Friendship has everything to do with love, respect and joy and all of that is applicable to the remarkable duo Jeff Angela and Vito Traus a.k.a. Papa Vito. They met years ago when Vito visited Aruba and Jeff showed him and his family around the island. “We are pals for life. This gentleman deserves all the respect there is as he is a good man and veteran who fought for our liberty and freedom as we have it today”, says Jeff. Vito smiles throughout the full interview and repeatedly expresses his love for this island and its people.
“One day my daughters came to Aruba and they took me with them. That is where we met Jeff as we booked a tourist tour with him and since that moment we are pals. He took us all over the island and we fell in love with Aruba. We tell people back home how good it is here and they try to book the trip but many times it is fully booked and they can’t go. We have to reserve one year in advance sometimes. That is how good this town is.” Vito praises the food, the service and the people. “You treat us good, you respect us and that makes us come back every year. If I can’t come back anymore in the future for sure my daughters will,” says the 93-old World War II veteran.
Jeff is a Aruba- born and proud of his island. “I showed papa Vito and his family the real deal of Aruba, the history, the food, everything.
I take him to visit special places and characters. Last year we visited the marines and that was a fantastic experience. Now we are here in the house of Padu Lampe.” Padu Lampe or Padú del Caribe is 99 years old now and he wrote “Aruba Dushi Tera”, a waltz that is now the national anthem of Aruba. He is a musician and songwriter who has been recording and composing for several decades, and he is also called the “father of our culture.” Lampe was honored by the Kingdom of the Netherlands with a Silver carnation. Likewise Vito has been honored in the last seven decades as a veteran by presidents, governors, mayors, the New York Knicks … you name it. “Last year he graduated from high school because before he never got the chance to do so due to his dedication to the army,” says Jeff.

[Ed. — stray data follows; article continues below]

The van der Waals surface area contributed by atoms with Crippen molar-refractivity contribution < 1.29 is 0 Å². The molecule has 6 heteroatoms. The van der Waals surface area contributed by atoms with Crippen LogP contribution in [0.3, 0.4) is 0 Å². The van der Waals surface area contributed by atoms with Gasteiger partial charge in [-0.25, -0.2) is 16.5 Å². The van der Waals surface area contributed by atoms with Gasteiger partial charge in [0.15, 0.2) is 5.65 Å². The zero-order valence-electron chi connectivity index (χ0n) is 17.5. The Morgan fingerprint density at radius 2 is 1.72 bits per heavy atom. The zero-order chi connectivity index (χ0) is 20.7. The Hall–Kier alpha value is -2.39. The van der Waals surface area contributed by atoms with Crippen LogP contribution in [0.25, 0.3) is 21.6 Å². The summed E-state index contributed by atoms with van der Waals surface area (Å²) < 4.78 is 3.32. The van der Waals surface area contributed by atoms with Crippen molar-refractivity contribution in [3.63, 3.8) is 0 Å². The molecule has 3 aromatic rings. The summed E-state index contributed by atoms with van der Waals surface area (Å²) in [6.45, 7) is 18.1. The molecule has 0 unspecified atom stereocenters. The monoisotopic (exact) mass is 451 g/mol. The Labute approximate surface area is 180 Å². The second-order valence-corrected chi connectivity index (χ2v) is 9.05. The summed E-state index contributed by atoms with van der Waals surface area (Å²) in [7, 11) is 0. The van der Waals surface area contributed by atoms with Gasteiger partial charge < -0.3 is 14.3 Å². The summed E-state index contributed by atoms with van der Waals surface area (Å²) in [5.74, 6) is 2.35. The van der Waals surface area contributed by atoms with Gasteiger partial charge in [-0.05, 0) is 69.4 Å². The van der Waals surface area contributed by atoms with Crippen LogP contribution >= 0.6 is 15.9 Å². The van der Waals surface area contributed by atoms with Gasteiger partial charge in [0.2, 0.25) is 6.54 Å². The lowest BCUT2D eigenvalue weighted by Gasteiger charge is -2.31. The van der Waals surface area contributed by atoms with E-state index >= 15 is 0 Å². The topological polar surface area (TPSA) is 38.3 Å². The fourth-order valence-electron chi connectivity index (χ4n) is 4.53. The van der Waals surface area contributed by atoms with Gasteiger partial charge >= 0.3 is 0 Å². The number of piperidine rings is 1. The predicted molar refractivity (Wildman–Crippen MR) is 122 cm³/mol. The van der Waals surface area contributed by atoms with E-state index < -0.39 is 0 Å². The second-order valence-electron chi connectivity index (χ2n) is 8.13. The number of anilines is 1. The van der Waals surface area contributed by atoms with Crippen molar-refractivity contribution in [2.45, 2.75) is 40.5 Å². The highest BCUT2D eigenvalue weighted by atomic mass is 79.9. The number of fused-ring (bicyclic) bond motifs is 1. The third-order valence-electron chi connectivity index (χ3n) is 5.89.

Vito: “I come from New Jersey and was born in 1925. In 1943, I stepped into service at the age of 18 and I quit school.
Our basic training happened at Alabama in the infantry, after that a ship took us to Europe but stopped on the route for a two weeks training in Africa while continuing after that to Italy. I started as a replacement in the front line and I was also a scout. We needed to find out where the enemies were and inform our captains accordingly. It went wrong and they shot a lot of ours and captured the rest.” He experienced being war prisoner in Munich where the Nazis treated them bad and restrained them from food. I weighed 165 pounds and came out of prison with weighing 130 pounds. We were eventually liberated and we came back to USA where everyone was so happy. The last guy of my army group died last year.”
During the visit at Padu’s house, Vito shared his story while his daughters heard the history of our Padu. “This is all about sharing and respect towards men that carry a history of achievements. And it is about the mutual love for Aruba,” as Jeff proudly stated. q